“(Mitchell) takes away the fear factor of the topic, which is pretty daunting at times,” said Arriaga. “He says, ‘I don’t want you to memorize stuff. I want it to make sense. And if you’re working, I want it to be something that fits or makes sense for work.’”

Mitchell has worked at a number of technology development companies throughout his career, including KPMG and McKesson, and has founded and sold businesses of his own, such as SC Inventory Management, Enlore Technology Group and Retelligent.

In 1998, he put his career on the back burner to spend more time with his family. He felt as if he had missed out on his daughter Caitlin’s early years, and his son Colin was about to be born. However, he described himself as “restless” after Colin’s birth and was looking for a new project.

“I had to decide what I wanted to be when I grew up all over again,” Mitchell said.

One of his favorite aspects of consulting work was working with clients and teaching them how to improve their businesses, so teaching at a university seemed like a natural fit. He began teaching at the University of Washington in 2000.

“I absolutely loved it (teaching). It was exactly what I was looking for,” said Mitchell.

Mitchell also coaches Lake Oswego High School’s award-winning robotics team. Mitchell and his wife Veronica have coached a team since their son Colin was in middle school, and they plan to mentor other teams when Colin moves on to college. The Mitchells even hold workshops each fall to teach students how to build and program their own robots.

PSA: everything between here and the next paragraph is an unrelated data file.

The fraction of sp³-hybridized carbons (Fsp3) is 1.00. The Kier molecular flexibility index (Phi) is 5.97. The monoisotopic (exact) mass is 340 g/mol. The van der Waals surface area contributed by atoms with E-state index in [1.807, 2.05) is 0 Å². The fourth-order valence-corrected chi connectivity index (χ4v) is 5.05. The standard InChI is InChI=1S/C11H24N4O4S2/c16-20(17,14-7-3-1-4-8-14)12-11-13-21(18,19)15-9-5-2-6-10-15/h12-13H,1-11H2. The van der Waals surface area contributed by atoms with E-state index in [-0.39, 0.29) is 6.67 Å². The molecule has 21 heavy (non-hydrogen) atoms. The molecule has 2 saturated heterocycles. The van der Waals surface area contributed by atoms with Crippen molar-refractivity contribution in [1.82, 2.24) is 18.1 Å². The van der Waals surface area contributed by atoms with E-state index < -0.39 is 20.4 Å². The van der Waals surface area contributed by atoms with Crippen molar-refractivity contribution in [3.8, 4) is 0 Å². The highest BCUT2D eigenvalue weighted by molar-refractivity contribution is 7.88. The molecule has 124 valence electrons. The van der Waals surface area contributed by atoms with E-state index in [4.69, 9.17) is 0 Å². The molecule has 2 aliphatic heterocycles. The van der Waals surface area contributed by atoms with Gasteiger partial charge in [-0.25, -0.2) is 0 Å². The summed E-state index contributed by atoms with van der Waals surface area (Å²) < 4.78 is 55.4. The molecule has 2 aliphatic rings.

“Watching the kids grow and seeing them struggle with an idea or a task and then all of a sudden, you see the lightbulb go off, and you see the excitement that they have—for me, those are the best moments,” Mitchell said.

Photo provided by Gary Mitchell

As for current projects, Mitchell is writing a textbook with a colleague at the University of Washington. They hope it will change the way faculty look at teaching project management.

Looking around his office, adorned with abstract photos he has taken himself, awards and pictures of his family, the humble, soft-spoken professor is appreciative of all the professional and personal experiences and opportunities that have crossed his path.

“My life has been a pretty good adventure,” Mitchell said.